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to describe their call. Harsh, perhaps, definitely not the drawn-out eerie cry of the Yellow-Tailed Black Cockatoos that frequent the Northern Illawarra. And then I saw them, some sitting high in dead trees, others hidden among the casuarinas feasting on their seeds. And, oh my, these birds were absolutely worth the drive. Smaller than other species of black cockatoos, the adult females have patchy yellow feathers on their faces, giving them an almost unfinished appearance. The males though, I can barely describe my excitement when I first caught a glimpse of their stunning red-panelled tail. I stood and took photos and they paid me no mind whatsoever. I was just something looking at them while they were completely surrounded by their preferred food. Insignificant. And so I was able to stand quietly, so close that I could hear their strong, bulbous beaks crunching away on the seed pods. I’ve heard there were several of these birds in Helensburgh earlier this year and if you do get a chance to see them, I highly recommend it. They are listed as vulnerable in NSW, joining a growing number of other species. But that’s not what makes them a must see. Instead it is their incredible colouring, the sun playing off the black brown feathers on their bodies and the unique details that make sex identification easy. There is something so magical and mesmerising about our native cockatoos. I hope you get to see them in the wild. Follow Amanda’s Facebook blog @BackyardZoology 2515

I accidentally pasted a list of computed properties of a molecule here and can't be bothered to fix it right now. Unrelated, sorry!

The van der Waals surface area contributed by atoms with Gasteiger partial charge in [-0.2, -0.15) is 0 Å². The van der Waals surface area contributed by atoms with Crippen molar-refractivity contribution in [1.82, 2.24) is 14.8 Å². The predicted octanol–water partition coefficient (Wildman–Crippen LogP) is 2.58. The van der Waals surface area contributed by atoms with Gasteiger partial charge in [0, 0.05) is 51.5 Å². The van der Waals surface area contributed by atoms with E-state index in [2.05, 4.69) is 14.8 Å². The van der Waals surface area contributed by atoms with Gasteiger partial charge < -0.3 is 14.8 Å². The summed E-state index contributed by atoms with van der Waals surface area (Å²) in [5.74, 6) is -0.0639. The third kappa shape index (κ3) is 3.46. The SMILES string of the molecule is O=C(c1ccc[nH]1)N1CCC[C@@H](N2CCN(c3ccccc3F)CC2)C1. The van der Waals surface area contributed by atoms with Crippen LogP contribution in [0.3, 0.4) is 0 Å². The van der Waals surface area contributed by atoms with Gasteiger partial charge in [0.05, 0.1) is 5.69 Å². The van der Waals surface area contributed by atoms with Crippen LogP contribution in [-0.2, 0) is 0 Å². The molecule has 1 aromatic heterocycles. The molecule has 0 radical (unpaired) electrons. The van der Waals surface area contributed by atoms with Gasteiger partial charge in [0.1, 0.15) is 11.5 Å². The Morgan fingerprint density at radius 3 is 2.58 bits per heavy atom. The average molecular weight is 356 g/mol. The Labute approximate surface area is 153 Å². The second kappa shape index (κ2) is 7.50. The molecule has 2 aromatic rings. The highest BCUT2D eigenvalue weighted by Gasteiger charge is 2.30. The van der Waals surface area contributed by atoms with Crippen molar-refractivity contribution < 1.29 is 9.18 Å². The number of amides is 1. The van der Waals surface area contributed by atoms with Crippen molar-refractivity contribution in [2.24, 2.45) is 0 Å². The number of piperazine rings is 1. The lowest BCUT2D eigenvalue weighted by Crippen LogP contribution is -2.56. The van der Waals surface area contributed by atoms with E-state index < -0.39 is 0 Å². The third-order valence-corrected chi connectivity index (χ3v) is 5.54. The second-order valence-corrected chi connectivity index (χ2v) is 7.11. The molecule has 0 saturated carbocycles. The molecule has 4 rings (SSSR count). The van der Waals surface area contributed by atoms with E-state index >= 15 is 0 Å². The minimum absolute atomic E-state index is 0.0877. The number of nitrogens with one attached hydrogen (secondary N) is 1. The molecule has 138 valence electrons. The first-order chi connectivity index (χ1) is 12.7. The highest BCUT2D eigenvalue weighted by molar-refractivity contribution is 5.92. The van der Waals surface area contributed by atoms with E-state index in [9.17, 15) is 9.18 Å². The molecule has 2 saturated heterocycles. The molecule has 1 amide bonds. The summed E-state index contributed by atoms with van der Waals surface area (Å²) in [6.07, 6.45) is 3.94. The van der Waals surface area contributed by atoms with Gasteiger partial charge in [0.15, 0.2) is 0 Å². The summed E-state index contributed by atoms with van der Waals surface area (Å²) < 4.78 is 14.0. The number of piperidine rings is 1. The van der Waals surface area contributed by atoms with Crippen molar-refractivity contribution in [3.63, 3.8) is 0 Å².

TRIBUTE TO A TREE

Peter Cunningham (left) and Bob Woodhill. Photos: Imogen Ross

By Austinmer artist Imogen Ross. As part of the Creative Corners project – spearheaded by myself and Louise Manner after receiving a Connecting Neighbourhoods grant from Wollongong Council – over 25 local families got involved in painting the Oak Leaf mural on the fence opposite the Austinmer Railway underpass on Wigram Rd on a sunny weekend in July. The weather was picture-perfect and new friendships were forged as local stories were exchanged and laughter was heard around the neighbourhood. The big oak tree on the corner behind the fence was planted in 1945 by a young boy called Bob from an acorn seedling his aunty had brought from Tamworth. Bob Woodhill (who was that five-yearold boy!) and his cousin Peter Cunningham came along to paint several big leaves and shared many local stories with the new generations of Austinmer families gathered along the fence. This is the first of several Creative Corner activations that Louise and I have planned around the Austinmer underpass bridge. If you and your family are interested in being a part of it, please email imogenross@yahoo.com.au with your contact details. 2515

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DEATH OF A LYREBIRD 2515 reports.

Kylie Madden and her children, Arlo (left) and Millie. Photos: Unicorn Studios

On July 3, Coledale local Kylie Madden published a tribute to Frank the superb lyrebrid, killed by a 4WD in a ‘hit and run’ on Buttenshaw Drive. In her Facebook post, Kylie included a picture of the bird lying dead on the road, feathers torn from his tail. It was a powerful post. Kylie’s words have since been liked by almost 4000 people, shared over 1100 times and republished in the Illawarra Mercury. Locals have left flowers at a roadside memorial, expressed anger and grief on social media and started work on a petition. On July 20, Kylie organised a meeting in her driveway so residents could talk to Greens councillor Mithra Cox, share road-safety concerns and call for change. “The death of this much-loved lyrebird has really galvanised the community,” Kylie said. “Not just me. I have been overwhelmed by the amount of support for change. From people on this road, in this community and from further afield, people are just over the destruction of nature. “It’s more than just one lyrebird. It is symbolic of something else much broader that I think almost everyone is sick of – that loss of beauty – he was a beautiful bird – that loss of nature.” Frank was a Coledale character. “Everyone in the neighborhood knew him – he would often be in this stretch, just on the road. He was so bolshie that he wouldn’t move for anyone.” Kylie nicknamed him Frank “because he was an old man”.